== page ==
In answer to your question: Yes.

I'm sure I must. I haven't actually looked, you understand, but surely my blog, along with all those i read regularly (you know who you are) must feature. For we are, simply, The Best.

[If, by some foul mischance, we're not in it, perhaps we should produce our own volume.]

Dave said...

Oh, and Pat said 'This chap McKeating is going to get tons of cash simply for packaging up stuff other people wrote'.

Can he do that, without paying the writers for it? My blog carries a copywrite notice, which points out that 'Copyright is protected by law and is in effect the minute something is created, whether the author has a © notice or not'.

patroclus said...

Good question Dave. There must be some sort of contract in place with the contributing bloggers. I think Tim knows best about how these things work.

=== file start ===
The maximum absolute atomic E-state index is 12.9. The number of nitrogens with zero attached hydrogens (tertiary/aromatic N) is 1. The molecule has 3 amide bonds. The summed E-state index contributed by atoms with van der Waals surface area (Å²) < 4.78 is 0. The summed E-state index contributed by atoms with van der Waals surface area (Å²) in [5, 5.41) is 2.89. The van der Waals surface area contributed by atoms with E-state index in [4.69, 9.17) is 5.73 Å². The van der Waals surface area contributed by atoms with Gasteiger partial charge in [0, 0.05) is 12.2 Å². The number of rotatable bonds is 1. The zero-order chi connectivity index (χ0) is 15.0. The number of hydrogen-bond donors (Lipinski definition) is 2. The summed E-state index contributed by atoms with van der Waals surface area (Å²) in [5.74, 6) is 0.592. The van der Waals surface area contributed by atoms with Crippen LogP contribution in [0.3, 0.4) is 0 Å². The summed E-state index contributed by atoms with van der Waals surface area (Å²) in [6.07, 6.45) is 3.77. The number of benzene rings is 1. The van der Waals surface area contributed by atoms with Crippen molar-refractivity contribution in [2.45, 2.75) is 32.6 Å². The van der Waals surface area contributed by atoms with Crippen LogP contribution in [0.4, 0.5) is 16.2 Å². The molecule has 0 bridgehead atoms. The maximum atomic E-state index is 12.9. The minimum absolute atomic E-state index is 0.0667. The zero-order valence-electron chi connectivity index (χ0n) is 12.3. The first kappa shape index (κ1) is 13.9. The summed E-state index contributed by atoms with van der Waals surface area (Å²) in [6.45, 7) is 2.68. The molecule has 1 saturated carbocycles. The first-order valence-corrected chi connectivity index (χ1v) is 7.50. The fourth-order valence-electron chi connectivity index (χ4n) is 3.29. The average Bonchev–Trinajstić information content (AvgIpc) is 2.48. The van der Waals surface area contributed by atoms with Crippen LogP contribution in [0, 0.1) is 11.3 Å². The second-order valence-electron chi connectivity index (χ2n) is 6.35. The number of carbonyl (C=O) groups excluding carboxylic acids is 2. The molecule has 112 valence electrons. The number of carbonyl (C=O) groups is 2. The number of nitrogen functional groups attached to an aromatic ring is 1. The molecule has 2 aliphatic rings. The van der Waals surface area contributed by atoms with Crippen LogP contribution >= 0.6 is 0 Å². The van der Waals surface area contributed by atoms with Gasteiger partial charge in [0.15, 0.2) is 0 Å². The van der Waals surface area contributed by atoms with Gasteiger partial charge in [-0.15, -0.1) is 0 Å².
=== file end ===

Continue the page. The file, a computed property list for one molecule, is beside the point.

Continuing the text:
Tim Footman said...

I'm sure he's asked the bloggers for permission. They'll retain copyright (there's almost certainly a statement to that effect in the book) but the publishers have granted him the right to republish in this specific format.

I presume they don't get any royalties, though. Maybe one-off nominal payments for each entry, although it's quite possible not even that.

realdoc said...

Looks like I've started something. The only reason I asked is because I wondered how anyone could possibly know if they'd got the best bits or not. I tried looking at 'next blog' once and it just doesn't work, lots of pictures of cats and Venezuelan teenagers. As pat says its just excerpts from the blogs he reads probably or those blogs that you don't quite trust because there's so many adverts you can hardly see the post.